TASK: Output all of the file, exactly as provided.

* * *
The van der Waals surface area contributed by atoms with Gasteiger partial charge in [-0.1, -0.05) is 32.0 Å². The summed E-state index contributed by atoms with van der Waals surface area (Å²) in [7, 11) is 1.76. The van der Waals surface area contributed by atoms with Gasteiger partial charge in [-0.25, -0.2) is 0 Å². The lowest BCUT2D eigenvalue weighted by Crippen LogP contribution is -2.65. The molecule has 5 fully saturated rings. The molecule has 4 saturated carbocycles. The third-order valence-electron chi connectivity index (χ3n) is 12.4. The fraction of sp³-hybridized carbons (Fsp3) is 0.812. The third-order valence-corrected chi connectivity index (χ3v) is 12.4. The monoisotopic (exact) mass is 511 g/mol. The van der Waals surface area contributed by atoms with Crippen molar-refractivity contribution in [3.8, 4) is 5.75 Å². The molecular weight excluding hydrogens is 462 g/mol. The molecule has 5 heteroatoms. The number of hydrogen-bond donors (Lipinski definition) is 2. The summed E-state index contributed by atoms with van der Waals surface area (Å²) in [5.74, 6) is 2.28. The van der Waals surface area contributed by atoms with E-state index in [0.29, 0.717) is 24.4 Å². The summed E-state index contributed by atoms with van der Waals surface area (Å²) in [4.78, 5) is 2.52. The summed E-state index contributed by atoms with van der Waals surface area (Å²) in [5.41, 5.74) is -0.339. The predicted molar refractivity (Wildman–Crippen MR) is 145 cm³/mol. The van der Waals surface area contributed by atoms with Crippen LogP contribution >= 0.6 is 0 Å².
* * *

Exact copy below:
The van der Waals surface area contributed by atoms with Gasteiger partial charge in [-0.1, -0.05) is 32.0 Å². The summed E-state index contributed by atoms with van der Waals surface area (Å²) in [7, 11) is 1.76. The van der Waals surface area contributed by atoms with Gasteiger partial charge in [-0.25, -0.2) is 0 Å². The lowest BCUT2D eigenvalue weighted by Crippen LogP contribution is -2.65. The molecule has 5 fully saturated rings. The molecule has 4 saturated carbocycles. The third-order valence-electron chi connectivity index (χ3n) is 12.4. The fraction of sp³-hybridized carbons (Fsp3) is 0.812. The third-order valence-corrected chi connectivity index (χ3v) is 12.4. The monoisotopic (exact) mass is 511 g/mol. The van der Waals surface area contributed by atoms with Crippen molar-refractivity contribution in [3.8, 4) is 5.75 Å². The molecular weight excluding hydrogens is 462 g/mol. The molecule has 5 heteroatoms. The number of hydrogen-bond donors (Lipinski definition) is 2. The summed E-state index contributed by atoms with van der Waals surface area (Å²) in [5.74, 6) is 2.28. The van der Waals surface area contributed by atoms with E-state index in [0.29, 0.717) is 24.4 Å². The summed E-state index contributed by atoms with van der Waals surface area (Å²) in [4.78, 5) is 2.52. The summed E-state index contributed by atoms with van der Waals surface area (Å²) in [5.41, 5.74) is -0.339. The predicted molar refractivity (Wildman–Crippen MR) is 145 cm³/mol. The van der Waals surface area contributed by atoms with Crippen LogP contribution >= 0.6 is 0 Å².